SOUTHFIELDS is one the most interesting old timbered houses in Dedham, it is now classed a  Heritage grade 1 listed building and still known by the same name. For many years it was the home of the John Blomfield branch of the family, and was by far the largest Bay and Say factory in the neighbourhood and since the Blomfields of the periods 1685 to 1740, were mostly described as clothiers,( i.e., actual makers of cloth), there is no doubt that this building is certainly the place where they carried on this industry. In the historical monuments of Essex, this building is described as of great interest, it was  built in the late 15th./ early 16th century, and consists of a range of buildings with spacious court yard. The Master Weaver`s house is situated on the southern side, and here it was that John Blomfield 1742-1820 lived and died. The photographs shown give a very good idea of the `best parlour` as it was then called, with its moulded ceiling beams and joists, and a window of six lights with moulded mullions; the hall also has some heavy timbers and an old door, nail studded with strap hinges, and the staircase with turned ballusters, these latter are of later construction (about 1700). The upper storey, on the east side, was accessed from an outside stairway, and consisted originally of one long room, where the weavers worked.. The courtyard is approached under an archway, the whole range of buildings, with the exception of the Master Weaver`s house, is now divided into ten tenements.
Mr Henry Sida b 1699  was declared bankcrupt   and from 1718 until 1824 SOUTHFIELDS descended in the Sida and Blomfield families. (fn. 37) Henry Sida, the last clothier there, was bankrupted in 1744.
Looking through our extended Blomfield Family tree it can be seen that for over a hundred years this  particular branch starting with our ancestor John Blomfield 1623, plyed the trade of successful Clothiers around the counties of DEDHAM & COLCHESTER........

© Copyright Robert Edwards and licensed for reuse under this Creative Commons Licence
Southfields was built in 1500 by a rich clothier. It is square in plan with an inner courtyard and has lots of exposed timbers. This view shows its east side.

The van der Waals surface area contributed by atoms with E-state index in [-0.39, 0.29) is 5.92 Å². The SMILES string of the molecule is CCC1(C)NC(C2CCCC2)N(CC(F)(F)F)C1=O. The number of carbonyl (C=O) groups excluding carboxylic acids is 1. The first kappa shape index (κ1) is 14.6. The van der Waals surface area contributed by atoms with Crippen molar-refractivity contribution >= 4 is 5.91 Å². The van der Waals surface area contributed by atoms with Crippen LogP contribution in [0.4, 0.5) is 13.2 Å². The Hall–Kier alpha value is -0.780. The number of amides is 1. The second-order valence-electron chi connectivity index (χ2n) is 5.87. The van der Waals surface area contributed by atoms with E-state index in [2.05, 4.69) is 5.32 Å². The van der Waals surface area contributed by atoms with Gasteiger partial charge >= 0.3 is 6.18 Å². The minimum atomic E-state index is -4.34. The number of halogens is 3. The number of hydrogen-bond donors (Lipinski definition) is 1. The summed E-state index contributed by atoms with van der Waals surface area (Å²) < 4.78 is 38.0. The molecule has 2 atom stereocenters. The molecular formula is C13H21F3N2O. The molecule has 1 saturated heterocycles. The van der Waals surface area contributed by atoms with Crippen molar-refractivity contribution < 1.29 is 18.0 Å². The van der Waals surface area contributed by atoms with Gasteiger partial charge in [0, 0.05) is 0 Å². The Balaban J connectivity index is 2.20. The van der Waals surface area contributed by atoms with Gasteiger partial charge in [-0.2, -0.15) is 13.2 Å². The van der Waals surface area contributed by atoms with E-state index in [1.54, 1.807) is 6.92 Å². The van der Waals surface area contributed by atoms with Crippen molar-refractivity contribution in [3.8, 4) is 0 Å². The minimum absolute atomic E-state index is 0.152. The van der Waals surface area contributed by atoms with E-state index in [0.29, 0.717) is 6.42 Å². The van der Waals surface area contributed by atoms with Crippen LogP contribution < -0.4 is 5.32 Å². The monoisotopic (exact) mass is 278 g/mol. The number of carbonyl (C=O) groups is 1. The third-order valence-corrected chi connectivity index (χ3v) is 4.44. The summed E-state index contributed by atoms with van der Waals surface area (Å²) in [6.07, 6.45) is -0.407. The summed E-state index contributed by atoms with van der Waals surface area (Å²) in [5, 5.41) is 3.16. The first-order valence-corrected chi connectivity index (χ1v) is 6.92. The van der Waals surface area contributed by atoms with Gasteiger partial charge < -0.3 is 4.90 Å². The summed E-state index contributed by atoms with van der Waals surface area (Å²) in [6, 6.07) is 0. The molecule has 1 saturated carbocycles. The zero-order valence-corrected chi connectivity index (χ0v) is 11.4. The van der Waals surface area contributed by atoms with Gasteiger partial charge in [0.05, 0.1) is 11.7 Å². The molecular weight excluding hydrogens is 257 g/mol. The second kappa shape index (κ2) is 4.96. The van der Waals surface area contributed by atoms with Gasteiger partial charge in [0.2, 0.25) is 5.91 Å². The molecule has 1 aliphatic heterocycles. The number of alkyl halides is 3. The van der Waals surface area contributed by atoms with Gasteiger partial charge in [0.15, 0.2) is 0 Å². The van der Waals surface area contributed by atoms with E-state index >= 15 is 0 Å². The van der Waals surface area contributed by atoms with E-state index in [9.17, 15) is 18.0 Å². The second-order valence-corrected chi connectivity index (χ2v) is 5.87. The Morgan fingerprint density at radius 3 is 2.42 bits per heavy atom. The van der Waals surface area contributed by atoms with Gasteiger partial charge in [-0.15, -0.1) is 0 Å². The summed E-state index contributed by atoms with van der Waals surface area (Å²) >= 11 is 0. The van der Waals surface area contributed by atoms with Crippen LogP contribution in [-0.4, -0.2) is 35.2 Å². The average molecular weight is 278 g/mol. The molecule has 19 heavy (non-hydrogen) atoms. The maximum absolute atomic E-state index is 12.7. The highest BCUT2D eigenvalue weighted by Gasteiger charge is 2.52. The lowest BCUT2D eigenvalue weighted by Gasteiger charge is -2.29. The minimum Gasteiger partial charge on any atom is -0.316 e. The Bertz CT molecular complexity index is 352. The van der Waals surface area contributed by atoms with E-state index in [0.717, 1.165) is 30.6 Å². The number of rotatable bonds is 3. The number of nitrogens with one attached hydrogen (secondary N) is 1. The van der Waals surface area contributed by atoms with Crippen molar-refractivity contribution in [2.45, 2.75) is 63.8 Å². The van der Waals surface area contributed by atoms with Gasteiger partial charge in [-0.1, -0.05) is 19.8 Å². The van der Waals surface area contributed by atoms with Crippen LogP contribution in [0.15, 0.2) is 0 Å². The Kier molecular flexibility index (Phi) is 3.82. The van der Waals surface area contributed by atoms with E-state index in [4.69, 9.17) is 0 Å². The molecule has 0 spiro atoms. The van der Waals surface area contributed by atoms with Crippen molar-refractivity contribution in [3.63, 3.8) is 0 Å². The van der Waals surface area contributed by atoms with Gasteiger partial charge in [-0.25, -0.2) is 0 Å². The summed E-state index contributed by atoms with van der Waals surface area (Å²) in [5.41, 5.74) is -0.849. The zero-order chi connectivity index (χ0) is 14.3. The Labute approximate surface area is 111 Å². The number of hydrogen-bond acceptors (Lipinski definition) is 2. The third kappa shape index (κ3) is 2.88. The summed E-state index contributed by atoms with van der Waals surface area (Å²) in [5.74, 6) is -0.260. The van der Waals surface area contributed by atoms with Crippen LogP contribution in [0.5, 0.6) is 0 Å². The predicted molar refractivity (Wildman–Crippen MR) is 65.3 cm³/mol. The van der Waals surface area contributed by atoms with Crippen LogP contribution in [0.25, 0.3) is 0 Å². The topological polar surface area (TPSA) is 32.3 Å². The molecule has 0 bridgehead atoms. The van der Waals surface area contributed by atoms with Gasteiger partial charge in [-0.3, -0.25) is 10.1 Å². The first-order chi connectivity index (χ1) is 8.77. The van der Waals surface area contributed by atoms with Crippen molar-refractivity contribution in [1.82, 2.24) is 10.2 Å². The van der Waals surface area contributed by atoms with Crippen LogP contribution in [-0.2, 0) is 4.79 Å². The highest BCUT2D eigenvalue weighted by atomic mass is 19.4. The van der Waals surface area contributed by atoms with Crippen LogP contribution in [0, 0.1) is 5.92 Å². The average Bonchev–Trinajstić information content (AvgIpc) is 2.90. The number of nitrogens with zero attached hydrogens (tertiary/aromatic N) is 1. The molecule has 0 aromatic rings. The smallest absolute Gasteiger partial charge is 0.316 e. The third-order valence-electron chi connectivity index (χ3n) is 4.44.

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Southfields once home of  John Blomfield and Sida familiesSOUTHFIELDS, now a beautiful Heritage Home listed Grade 1SOUTHFIELDS by Pauline Farmer
        The Blomfield Clothiers of Dedham Family Tree

William Blomvyle  1366 Newton Flotman
  ?     &   Robert Blomvyle  1430-1498 Stonham Parva
Elizabeth & Gilbert Blomvyle  1450-1524 (Mowness Lands in Diss etc.,)
Anne & John Bloomfield -1488-1548 Bury St Edumds
Elizabeth & John Bloomfield  1532-1598   Bury St Edmunds
Grace & Henry Blomfield  1535 Mickfield
Anne & Henry Blomfield-Debenham 1565-1647.
Mary & Henry -Debenham 1601-1674
Abigail & John Blomfield  Dedham  (Clothier)  -1623-1697
Sarah & John Blomfield Dedham  (Clothier)1648-1687-son of above John& Abigal Blomfield
Hannah & Henry Blomfield-Dedham- 1652-1697 2nd son of above John Blomfield
Now we have Mary Blomfield -1686 Dedham daughter of Sarah and John, marrying her first cousin Beezaliel,( Clothier) son of Henry and Hannah on the  24/11/1709- they had 3 sons and 2 daughters.
(from the Blomfield/Blomvyle Family Tree)

SOUTHFIELDS MANOR  HOUSE DEDHAM.  This property came about with John Blomfield  son of  Beezaliel Clothier of Dedham  and  Sarah Blomfield, above, and  grandson of John Blomfield junior 1648, marrying into the Sida Family fortunes.  It stayed in these families for just under a 100yrs.......

Mary Blomfield had her dwelling house at Dedham  licensed as an Independent meeting house in 1733. (fn. 46) and  1738  her father and Uncle, brothers John and Henry Blomfield bought part of Frog meadow and conveyed it to trustees for a meeting house. A chapel was built the following year, and a pastor, Bezaleel Blomfield,  he  could have been Mary' father ?

From: 'Dedham: Nonconformity', A History of the County of Essex: Volume 10: Lexden Hundred (Part) including Dedham, Earls Colne and Wivenhoe (2001), pp. 183. URL: http://www.british-history.ac.uk